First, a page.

Some exiting research remains to be done on how to use the categorical concepts to refactor and deepen our understanding of structures with bound variables, in the hopes of eliminating syntactic "cruft" which usually comprises the most boring chapters of theses on $\lambda$-calculi and related structures.

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F-algebras usually are free algebras, i.e. don't allow equations; Pierce's category theory intro (from 1992) claims there is no development of equations for F-algebras. I've only read of solutions in the abstract of Chung-Kil (Gil) Hur's PhD thesis, from 2010: "Categorical equational systems: algebraic models and equational reasoning". Is that what I guess, and is it the first treatment o the topic? –  Blaisorblade Jun 27 '13 at 23:37
I don't think there's any reason the F-algebra approach does not apply to theories with equations. The idea is that you can form initial algebras with equations from the free ones (without equations) by "quotienting" by the appropriate theory. I don't know much about Gil's work or what Pierce meant by his remark. –  cody Jun 28 '13 at 0:22
Addendum: after a cursory glance, Gil's work with Marcello Fiore does seem to treat a general notion of equational theories for F-algebras. –  cody Jun 28 '13 at 0:25
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While it is true that the notion of "calculus" is less well-defined than the notion of an "algebra", broadly "calculus" generally implies a process of calculation, while algebras have patterns of construction with equational theories.
You could say there is more of a feeling that algebras "already exist" as structures and we are merely uncovering truths about them, rather than using some method to produce new answers that didn't exist before.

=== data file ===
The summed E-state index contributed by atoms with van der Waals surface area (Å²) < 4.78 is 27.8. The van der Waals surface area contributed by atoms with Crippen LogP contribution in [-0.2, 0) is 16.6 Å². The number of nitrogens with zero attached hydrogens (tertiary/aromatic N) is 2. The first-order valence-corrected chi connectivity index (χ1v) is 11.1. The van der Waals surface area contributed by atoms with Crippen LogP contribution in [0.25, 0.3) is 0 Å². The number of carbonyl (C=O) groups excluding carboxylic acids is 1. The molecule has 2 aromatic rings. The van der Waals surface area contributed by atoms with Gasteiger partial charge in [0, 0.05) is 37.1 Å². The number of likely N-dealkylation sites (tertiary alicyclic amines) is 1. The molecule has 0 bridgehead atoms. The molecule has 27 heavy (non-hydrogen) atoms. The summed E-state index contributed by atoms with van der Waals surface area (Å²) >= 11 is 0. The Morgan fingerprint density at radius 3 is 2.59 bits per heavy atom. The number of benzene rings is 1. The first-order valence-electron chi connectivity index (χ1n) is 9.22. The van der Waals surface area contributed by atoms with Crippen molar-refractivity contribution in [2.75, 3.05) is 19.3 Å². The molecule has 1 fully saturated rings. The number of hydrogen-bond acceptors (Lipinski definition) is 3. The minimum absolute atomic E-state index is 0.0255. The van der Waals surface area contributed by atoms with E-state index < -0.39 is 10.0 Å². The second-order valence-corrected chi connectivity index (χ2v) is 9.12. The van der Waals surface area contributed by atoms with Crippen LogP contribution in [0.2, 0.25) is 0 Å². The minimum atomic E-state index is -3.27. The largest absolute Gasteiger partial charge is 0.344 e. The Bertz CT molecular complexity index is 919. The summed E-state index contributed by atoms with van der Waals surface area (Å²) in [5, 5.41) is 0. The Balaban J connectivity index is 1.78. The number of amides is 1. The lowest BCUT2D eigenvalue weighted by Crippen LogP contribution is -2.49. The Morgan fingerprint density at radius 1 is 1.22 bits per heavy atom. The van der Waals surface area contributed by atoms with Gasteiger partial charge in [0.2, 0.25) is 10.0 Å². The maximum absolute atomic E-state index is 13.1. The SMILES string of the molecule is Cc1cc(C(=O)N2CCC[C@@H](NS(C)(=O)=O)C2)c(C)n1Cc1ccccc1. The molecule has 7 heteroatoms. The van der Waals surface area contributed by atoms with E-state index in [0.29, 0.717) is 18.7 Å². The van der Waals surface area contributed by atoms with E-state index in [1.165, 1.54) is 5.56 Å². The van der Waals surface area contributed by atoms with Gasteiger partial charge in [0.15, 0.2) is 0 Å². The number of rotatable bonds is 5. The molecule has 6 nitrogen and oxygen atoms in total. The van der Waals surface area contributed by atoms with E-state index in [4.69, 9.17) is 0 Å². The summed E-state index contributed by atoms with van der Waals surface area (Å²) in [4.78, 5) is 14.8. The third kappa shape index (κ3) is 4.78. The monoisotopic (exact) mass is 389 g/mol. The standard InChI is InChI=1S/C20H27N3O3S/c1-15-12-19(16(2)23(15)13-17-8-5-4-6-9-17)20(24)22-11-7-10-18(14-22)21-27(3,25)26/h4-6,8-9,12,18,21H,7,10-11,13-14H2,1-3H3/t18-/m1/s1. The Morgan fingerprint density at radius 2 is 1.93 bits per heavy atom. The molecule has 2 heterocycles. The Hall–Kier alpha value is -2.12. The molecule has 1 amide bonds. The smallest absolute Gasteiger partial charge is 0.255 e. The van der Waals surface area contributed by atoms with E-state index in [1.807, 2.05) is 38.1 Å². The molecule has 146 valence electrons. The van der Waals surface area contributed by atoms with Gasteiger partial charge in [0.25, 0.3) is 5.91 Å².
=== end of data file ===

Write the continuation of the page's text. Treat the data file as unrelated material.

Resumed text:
If you think about what Scott was trying to accomplish with Scott domains, his statement makes sense: he was trying to find predefined mathematical and algebraic structures that would serve as a fixed semantics for LC. He wanted to do away the feeling that the meaning of a term was whatever happened to come out of a particular process.

You might be interested in a previous answer about a related question: What constitutes denotational semantics?

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I would be very reluctant to call lambda-calculus an "algebra" for a very simple reason. It is a formal system defined purely using syntax, without any reference to meaning. The equivalences $\beta$ and $\eta$ are at a meta-level, using variables like $M$ and $N$ that range over terms. That is not what algebraists would call an "algebra". On the other hand, logicians have long used the term "calculus" to mean formal systems where rules are expressed at the meta-level.

If Scott ever did call lambda calculus an "algebra" (which I rather doubt), then he would have been making a rather subtle point, viz., that you can think of lambda calculus as having an a priori meaning.

Still he would have a hard time convincing any algebraists of his claim, because he doesn't have equations in lambda calculus, he has equivalences (i.e., at the meta-level). "Combinatory algebra", on the other hand, is perfectly normal.

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There is no such thing as a calculus, but there is a well-defined mathematical object called algebra, though the word has many uses. However, my guess is that the name was given in the sense of

(...) the abstract study of number systems and operations within them.

since, in $\lambda$-calculus, you define objects (terms, which you may call numbers) and operations within those objects.

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Look at Neel's answer. –  Dave Clarke Jan 30 '12 at 19:24
Yep. That certainly looks like a definition, but it is not a standard one. I agree with Neel that it can be whatever you want depending on your interpretation of the rules, but that also depends on your definition of "a calculus" and "an algebra", neither of which is standard (apart from the formal object coming from a vector space, which is not the case with $\lambda$-calculus). –  Janoma Jan 30 '12 at 19:41